Three Masqueria sisters and two Gibsons

The fad for Hawaiian music began early in the 1910s and took off after the Panama-Pacific Exposition of 1915. The connection between guitars, ukuleles, and scantily clad ladies fired many a young man’s fancy… peppy novelty songs promoting sensory delights of the islands like “They’re Wearin’ ’Em Higher in Hawaii” were quite the rage. In the still-buttoned-down World War I era, the grass-skirt-clad hula dancer was the national erotic icon, and the “weirdly fascinating” (sic) music of the Hawaiians was linked to both personal and sexual freedom. No wonder it became a country-wide fad, frowned on in socially conservative circles almost as much as jazz and rock and roll would be later on. Not surprisingly, “Learn Hawaiian Guitar” ads became a common sight in national magazines, often featuring a drawing of a native dancer as an enticement.

The example shown here of a typical Hawaiian scene drawing is from 1934, which is fairly late in the game. By that point, the instrument was being widely taught to younger students, but less seen on the professional stage. Oahu, from Cleveland (Ohio), was the leading franchiser of steel-guitar lessons, and studios all over the country used their music and teaching plans. The Hawaiian Guitarist was the in-house magazine distributed to instructors and students, many of whom were quite young. Somehow, for much of 1934 the magazine’s cover featured this lovely if surprisingly unambiguous drawing of several hula girls lounging on the beach, playing the Hawaiian guitar under the swaying palm tree, completely topless! The pretty young lady whose photograph is inset above looks to be all of around nine years old; many Oahu students likely to be receiving the publication were even younger. Probably some parent or teacher noticed the arguably inappropriate mix, and the charming bare-breasted ladies disappeared by early in the next year replaced by a stark, nearly blank cover.

The Oahu Boys arrive.

Today, many guitarists think of the National tri-cone as the finest acoustic steel guitar ever built, although probably not under the influence of one of the most striking female endorsers of the 1920s: “Trojo.” Seen here in the very dramatic image from the company’s 1928 catalog, Trojo shows off her custom Silver Guitar, fabulous permed hair, and winsome calf! While details of her act are elusive, she’s described as the “Queen of the South Sea Flappers” and an “enthusiastic user” of the National, starring on the Keith-Albee (vaudeville) circuit. Whatever Trojo actually did, she certainly lent a touch of mystery and glamor to National’s early promotions.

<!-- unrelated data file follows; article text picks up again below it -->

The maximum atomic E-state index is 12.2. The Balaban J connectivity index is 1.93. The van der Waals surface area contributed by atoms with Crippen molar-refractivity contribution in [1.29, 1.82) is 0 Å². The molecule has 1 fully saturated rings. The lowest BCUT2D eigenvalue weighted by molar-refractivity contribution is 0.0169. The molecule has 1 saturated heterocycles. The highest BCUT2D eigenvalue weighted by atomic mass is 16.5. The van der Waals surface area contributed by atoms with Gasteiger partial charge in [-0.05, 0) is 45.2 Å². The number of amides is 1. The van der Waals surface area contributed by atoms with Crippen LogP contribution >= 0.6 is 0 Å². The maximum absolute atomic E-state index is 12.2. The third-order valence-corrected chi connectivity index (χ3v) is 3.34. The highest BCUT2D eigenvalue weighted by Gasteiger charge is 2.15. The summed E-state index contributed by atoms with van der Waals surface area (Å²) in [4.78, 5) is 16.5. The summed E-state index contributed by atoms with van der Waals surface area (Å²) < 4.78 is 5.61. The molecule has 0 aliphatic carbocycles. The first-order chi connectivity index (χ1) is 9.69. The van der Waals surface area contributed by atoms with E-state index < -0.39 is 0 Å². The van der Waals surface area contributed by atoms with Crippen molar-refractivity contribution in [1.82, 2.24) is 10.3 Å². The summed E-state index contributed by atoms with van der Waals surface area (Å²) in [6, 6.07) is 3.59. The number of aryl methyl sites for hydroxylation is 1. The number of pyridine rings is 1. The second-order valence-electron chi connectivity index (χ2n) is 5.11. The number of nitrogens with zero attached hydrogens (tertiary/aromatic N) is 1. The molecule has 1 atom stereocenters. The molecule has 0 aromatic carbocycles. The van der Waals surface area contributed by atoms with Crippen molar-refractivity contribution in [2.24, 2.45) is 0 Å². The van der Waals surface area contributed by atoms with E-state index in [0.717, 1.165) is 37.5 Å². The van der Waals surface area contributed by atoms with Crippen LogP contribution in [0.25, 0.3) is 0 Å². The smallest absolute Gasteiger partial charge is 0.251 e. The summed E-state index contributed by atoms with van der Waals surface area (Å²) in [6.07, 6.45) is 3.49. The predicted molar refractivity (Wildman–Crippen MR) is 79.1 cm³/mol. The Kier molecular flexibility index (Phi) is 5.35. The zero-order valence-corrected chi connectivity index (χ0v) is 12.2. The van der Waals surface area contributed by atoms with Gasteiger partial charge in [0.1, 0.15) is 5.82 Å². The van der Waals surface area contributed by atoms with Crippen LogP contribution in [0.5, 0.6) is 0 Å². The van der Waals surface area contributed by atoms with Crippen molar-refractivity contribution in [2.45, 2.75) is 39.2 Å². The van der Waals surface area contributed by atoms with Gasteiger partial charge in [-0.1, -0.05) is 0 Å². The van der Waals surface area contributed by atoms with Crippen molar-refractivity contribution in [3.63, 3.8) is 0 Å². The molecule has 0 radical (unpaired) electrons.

Another lovely image of dubious logic but considerable charm is the sylph-like “Spirit Of The Strings” pictured on the cover of Ludwig’s 1926 catalog. She emerges into the air from the brass-rimmed Ludwig plectrum banjo, lighting up a pastoral evening surrounded by naked, dancing fairies. “I am the fountain of tone!” she exclaims, partially draped in shining diaphanous fabric like her spiritual cousin, the White Rock Girl. She also has a breast clearly exposed. The waggish prospective banjo player of the ’20s could be forgiven for asking “Does she come with the banjo?”

“The Hawaiian Guitarist,” 1934.

The idea that playing an instrument could actually get you some female action, or at least the promise thereof, is explicitly laid out in a slightly tongue-in-cheek illustration from Oahu, circa 1935. Note the rapturous welcome offered to our two (presumably Oahu) guitar-toting young men as they approach the home of these lovely ladies. A picking-and-pecking session on the porch seems inevitable, and who knows what follows for these obviously well-prepared gentlemen. The implied conceit that playing the guitar would help you get lucky with the ladies would become much less subtly worked in the coming decades! Next month, we’ll carry the cheesecake box ahead into the 1940s through the ’60s, where things get even crazier, man!

This article originally appeared in VG’s October 2007 issue. All copyrights are by the author and Vintage Guitar magazine. Unauthorized replication or use is strictly prohibited.

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CLICK HERE to read Part 3.